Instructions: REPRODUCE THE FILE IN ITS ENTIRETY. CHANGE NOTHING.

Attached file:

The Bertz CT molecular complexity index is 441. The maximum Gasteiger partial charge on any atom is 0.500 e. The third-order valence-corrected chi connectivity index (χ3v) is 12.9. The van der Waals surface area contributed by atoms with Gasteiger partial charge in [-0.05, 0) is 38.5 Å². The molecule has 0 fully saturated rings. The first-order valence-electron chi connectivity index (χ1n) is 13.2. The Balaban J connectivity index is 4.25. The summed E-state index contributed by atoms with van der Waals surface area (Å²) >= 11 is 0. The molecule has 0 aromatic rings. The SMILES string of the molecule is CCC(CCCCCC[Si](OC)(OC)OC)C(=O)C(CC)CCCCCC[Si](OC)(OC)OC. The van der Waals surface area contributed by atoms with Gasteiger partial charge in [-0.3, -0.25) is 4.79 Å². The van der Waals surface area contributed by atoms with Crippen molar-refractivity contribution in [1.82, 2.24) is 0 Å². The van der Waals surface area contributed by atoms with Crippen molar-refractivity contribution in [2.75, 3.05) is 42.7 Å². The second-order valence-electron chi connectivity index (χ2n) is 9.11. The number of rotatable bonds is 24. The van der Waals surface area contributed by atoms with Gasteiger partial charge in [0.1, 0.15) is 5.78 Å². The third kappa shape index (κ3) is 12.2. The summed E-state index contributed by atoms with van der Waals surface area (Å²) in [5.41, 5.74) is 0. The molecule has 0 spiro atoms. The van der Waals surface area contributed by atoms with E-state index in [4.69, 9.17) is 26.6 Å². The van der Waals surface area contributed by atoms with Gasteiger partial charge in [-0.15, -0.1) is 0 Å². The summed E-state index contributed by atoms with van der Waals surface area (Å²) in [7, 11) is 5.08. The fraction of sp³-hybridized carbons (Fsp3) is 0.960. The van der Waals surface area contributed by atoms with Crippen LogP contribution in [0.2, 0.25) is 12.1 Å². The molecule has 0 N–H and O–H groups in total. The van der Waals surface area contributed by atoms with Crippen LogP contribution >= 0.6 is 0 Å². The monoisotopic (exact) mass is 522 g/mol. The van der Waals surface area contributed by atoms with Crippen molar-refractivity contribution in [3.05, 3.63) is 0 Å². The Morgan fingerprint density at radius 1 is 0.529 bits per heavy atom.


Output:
The Bertz CT molecular complexity index is 441. The maximum Gasteiger partial charge on any atom is 0.500 e. The third-order valence-corrected chi connectivity index (χ3v) is 12.9. The van der Waals surface area contributed by atoms with Gasteiger partial charge in [-0.05, 0) is 38.5 Å². The molecule has 0 fully saturated rings. The first-order valence-electron chi connectivity index (χ1n) is 13.2. The Balaban J connectivity index is 4.25. The summed E-state index contributed by atoms with van der Waals surface area (Å²) >= 11 is 0. The molecule has 0 aromatic rings. The SMILES string of the molecule is CCC(CCCCCC[Si](OC)(OC)OC)C(=O)C(CC)CCCCCC[Si](OC)(OC)OC. The van der Waals surface area contributed by atoms with Gasteiger partial charge in [-0.3, -0.25) is 4.79 Å². The van der Waals surface area contributed by atoms with Crippen molar-refractivity contribution in [1.82, 2.24) is 0 Å². The van der Waals surface area contributed by atoms with Crippen molar-refractivity contribution in [2.75, 3.05) is 42.7 Å². The second-order valence-electron chi connectivity index (χ2n) is 9.11. The number of rotatable bonds is 24. The van der Waals surface area contributed by atoms with Gasteiger partial charge in [0.1, 0.15) is 5.78 Å². The third kappa shape index (κ3) is 12.2. The summed E-state index contributed by atoms with van der Waals surface area (Å²) in [5.41, 5.74) is 0. The molecule has 0 spiro atoms. The van der Waals surface area contributed by atoms with E-state index in [4.69, 9.17) is 26.6 Å². The van der Waals surface area contributed by atoms with Gasteiger partial charge in [-0.15, -0.1) is 0 Å². The summed E-state index contributed by atoms with van der Waals surface area (Å²) in [7, 11) is 5.08. The fraction of sp³-hybridized carbons (Fsp3) is 0.960. The van der Waals surface area contributed by atoms with Crippen LogP contribution in [0.2, 0.25) is 12.1 Å². The molecule has 0 N–H and O–H groups in total. The van der Waals surface area contributed by atoms with Crippen LogP contribution >= 0.6 is 0 Å². The monoisotopic (exact) mass is 522 g/mol. The van der Waals surface area contributed by atoms with Crippen molar-refractivity contribution in [3.05, 3.63) is 0 Å². The Morgan fingerprint density at radius 1 is 0.529 bits per heavy atom.